John Glithero commented: Thanks for your various emails. Unfortunately last week was hectic and I was not able to work on the measurements of the wheel pit that my friend and I took. I am off to a conference tomorrow and so it will be a while till I can get back to it. I would be grateful for John Riley's attachment with the red wheel pits and blue workshop cellar as below, and I would also be grateful for the relevant parts of the 2009 report. Corn mills usually did not require much power. I still stick with my guess as in my email of 8 May, i. e., Wellington 60hp, Waterloo 40hp,
south wheel 20 hp.
John Smeaton carried out a series of experiments on various types of wheel and he showed that the breast wheel was the most efficient. This knowledge was well diffused by the 1790s. However, if the corn mill was built before the cotton mill, the river could supply much more power than a corn mill would need and efficiency was of little importance. The south wheel might therefore have been undershot. If the corn mill was later than the cotton mill, efficiency was a consideration as the Wellington wheel would be using most of the available water and the wheel would be breast shot. Some form of bypass channel would have been needed to run the Waterloo wheel when the Wellington wheel was not working and this bypass channel must have come from the corn mill.
John Hearle added: If the corn mill was earlier, where did its water come from? It's not a sensible place to build a mill until Oldknow had made the millpond.
Bob responded: Here is what I think is a possible scenario for the relationship between Mellor Mill and the Corn Mill.
- The location is on the flood plain of the river Goyt - good flat, fertile ground and source of water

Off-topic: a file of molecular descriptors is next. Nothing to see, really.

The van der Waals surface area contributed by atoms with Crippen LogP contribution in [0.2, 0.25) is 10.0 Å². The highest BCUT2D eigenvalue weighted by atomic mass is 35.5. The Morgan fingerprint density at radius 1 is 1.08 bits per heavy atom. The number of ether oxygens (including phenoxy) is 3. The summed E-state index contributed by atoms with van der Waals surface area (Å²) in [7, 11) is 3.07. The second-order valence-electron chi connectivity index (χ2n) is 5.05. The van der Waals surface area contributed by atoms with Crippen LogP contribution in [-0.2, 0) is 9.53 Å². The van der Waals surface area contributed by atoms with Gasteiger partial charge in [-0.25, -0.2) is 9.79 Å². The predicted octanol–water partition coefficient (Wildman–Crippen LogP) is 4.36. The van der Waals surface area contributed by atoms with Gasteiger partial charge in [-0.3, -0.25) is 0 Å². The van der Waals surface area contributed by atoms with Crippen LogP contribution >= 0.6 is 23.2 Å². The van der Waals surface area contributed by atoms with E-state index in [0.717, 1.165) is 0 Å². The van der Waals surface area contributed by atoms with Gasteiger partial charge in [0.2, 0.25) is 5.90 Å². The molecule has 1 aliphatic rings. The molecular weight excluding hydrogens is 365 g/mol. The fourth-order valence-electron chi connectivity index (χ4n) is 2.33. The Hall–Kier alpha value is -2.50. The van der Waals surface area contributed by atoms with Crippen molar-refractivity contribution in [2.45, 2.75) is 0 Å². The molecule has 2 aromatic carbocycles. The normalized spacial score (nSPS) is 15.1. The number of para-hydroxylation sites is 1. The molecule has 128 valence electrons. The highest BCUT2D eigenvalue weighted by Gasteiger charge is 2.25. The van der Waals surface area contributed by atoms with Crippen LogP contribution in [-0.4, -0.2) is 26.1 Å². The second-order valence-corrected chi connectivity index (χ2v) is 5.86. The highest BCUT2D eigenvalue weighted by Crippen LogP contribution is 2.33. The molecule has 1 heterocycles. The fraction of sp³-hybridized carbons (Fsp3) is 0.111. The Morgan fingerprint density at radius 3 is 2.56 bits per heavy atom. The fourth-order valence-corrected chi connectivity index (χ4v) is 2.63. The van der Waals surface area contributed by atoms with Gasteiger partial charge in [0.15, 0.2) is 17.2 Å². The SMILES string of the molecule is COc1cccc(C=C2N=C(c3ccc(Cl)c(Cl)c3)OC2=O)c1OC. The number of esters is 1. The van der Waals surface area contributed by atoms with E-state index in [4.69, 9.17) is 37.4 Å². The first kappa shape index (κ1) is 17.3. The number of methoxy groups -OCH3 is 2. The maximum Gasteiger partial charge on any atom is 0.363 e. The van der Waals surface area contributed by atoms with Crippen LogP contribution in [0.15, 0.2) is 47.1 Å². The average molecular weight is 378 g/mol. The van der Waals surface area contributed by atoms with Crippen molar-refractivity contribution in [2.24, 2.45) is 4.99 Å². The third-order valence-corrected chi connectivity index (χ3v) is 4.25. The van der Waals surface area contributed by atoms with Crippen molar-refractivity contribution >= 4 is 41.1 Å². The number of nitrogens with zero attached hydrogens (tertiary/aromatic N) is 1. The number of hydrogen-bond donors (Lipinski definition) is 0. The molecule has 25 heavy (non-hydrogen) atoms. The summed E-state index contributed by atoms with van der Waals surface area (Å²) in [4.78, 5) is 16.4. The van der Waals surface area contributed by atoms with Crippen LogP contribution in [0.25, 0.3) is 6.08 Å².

- Surrounding farmsteads growing corn - need for it to be ground to flour for sale, barter or personal use
- Corn Mill is established and a head race (may have been from the stream down from Linnet Clough or the River Goyt) constructed for an undershot water wheel - basically not much more than a channel which then discharged via its tail race back to the river. This would be a fairly crude way of using the potential of the river but as John G points out efficiency would not be that important so long as there was sufficient power to drive the mill wheel. As John R points out the style of the corn mill is totally different from the very grand and formal architecture of Mellor Mill - why would you build something so different (even ugly by comparison) and divorced from the main building if it was intended to be another arm of the business to produce flour for selling to weavers to make size?
- I am not aware of any detail of what was on the ground (other than well established farmsteads) as Oldknow bought up and leased land to make up the estate - I am not suggesting the corn mill had any great age when Oldknow established the estate - it could have been built just before he made his purchase - anybody's guess
- Oldknow has decided on the optimum location for his mill and, conveniently it is next to the existing corn mill which is a substantial building with potential use for his industrial complex - why knock it down?
- The mill is built but to maintain its grand design did not attach to the corn mill
- As John R points out the, post Mellor Mill build, maps show a very large (almost the size of the other two) wheel house not what would be expected for a fairly low powered corn mill